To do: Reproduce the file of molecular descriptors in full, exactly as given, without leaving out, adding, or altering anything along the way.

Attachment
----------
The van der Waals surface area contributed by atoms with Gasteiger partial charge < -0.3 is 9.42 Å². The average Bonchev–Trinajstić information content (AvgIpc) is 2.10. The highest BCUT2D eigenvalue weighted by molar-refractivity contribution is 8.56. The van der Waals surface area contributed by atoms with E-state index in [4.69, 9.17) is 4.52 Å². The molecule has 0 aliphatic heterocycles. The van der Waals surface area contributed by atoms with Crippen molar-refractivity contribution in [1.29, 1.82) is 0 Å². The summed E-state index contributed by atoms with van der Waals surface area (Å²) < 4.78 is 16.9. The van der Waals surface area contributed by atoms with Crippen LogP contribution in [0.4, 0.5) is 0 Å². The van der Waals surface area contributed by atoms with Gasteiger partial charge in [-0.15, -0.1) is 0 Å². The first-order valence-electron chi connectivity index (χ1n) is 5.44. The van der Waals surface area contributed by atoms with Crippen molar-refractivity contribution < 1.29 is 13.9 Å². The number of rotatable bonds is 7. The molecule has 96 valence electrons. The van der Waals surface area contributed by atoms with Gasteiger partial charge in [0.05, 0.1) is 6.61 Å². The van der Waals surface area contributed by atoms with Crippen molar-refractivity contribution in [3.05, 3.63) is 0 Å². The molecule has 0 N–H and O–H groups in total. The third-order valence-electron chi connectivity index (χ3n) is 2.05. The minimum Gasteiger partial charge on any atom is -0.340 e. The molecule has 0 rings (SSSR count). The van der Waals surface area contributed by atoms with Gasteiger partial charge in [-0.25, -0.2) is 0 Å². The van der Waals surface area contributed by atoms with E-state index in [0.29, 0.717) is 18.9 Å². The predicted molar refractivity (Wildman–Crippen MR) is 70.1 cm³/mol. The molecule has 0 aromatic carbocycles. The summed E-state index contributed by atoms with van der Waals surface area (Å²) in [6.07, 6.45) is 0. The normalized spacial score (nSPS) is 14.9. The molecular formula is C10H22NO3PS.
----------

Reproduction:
The van der Waals surface area contributed by atoms with Gasteiger partial charge < -0.3 is 9.42 Å². The average Bonchev–Trinajstić information content (AvgIpc) is 2.10. The highest BCUT2D eigenvalue weighted by molar-refractivity contribution is 8.56. The van der Waals surface area contributed by atoms with E-state index in [4.69, 9.17) is 4.52 Å². The molecule has 0 aliphatic heterocycles. The van der Waals surface area contributed by atoms with Crippen molar-refractivity contribution in [1.29, 1.82) is 0 Å². The summed E-state index contributed by atoms with van der Waals surface area (Å²) < 4.78 is 16.9. The van der Waals surface area contributed by atoms with Crippen LogP contribution in [0.4, 0.5) is 0 Å². The van der Waals surface area contributed by atoms with Gasteiger partial charge in [-0.15, -0.1) is 0 Å². The first-order valence-electron chi connectivity index (χ1n) is 5.44. The van der Waals surface area contributed by atoms with Crippen molar-refractivity contribution < 1.29 is 13.9 Å². The number of rotatable bonds is 7. The molecule has 96 valence electrons. The van der Waals surface area contributed by atoms with Gasteiger partial charge in [0.05, 0.1) is 6.61 Å². The van der Waals surface area contributed by atoms with Crippen molar-refractivity contribution in [3.05, 3.63) is 0 Å². The molecule has 0 N–H and O–H groups in total. The third-order valence-electron chi connectivity index (χ3n) is 2.05. The minimum Gasteiger partial charge on any atom is -0.340 e. The molecule has 0 rings (SSSR count). The van der Waals surface area contributed by atoms with Gasteiger partial charge in [-0.25, -0.2) is 0 Å². The van der Waals surface area contributed by atoms with E-state index in [0.29, 0.717) is 18.9 Å². The predicted molar refractivity (Wildman–Crippen MR) is 70.1 cm³/mol. The molecule has 0 aromatic carbocycles. The summed E-state index contributed by atoms with van der Waals surface area (Å²) in [6.07, 6.45) is 0. The normalized spacial score (nSPS) is 14.9. The molecular formula is C10H22NO3PS.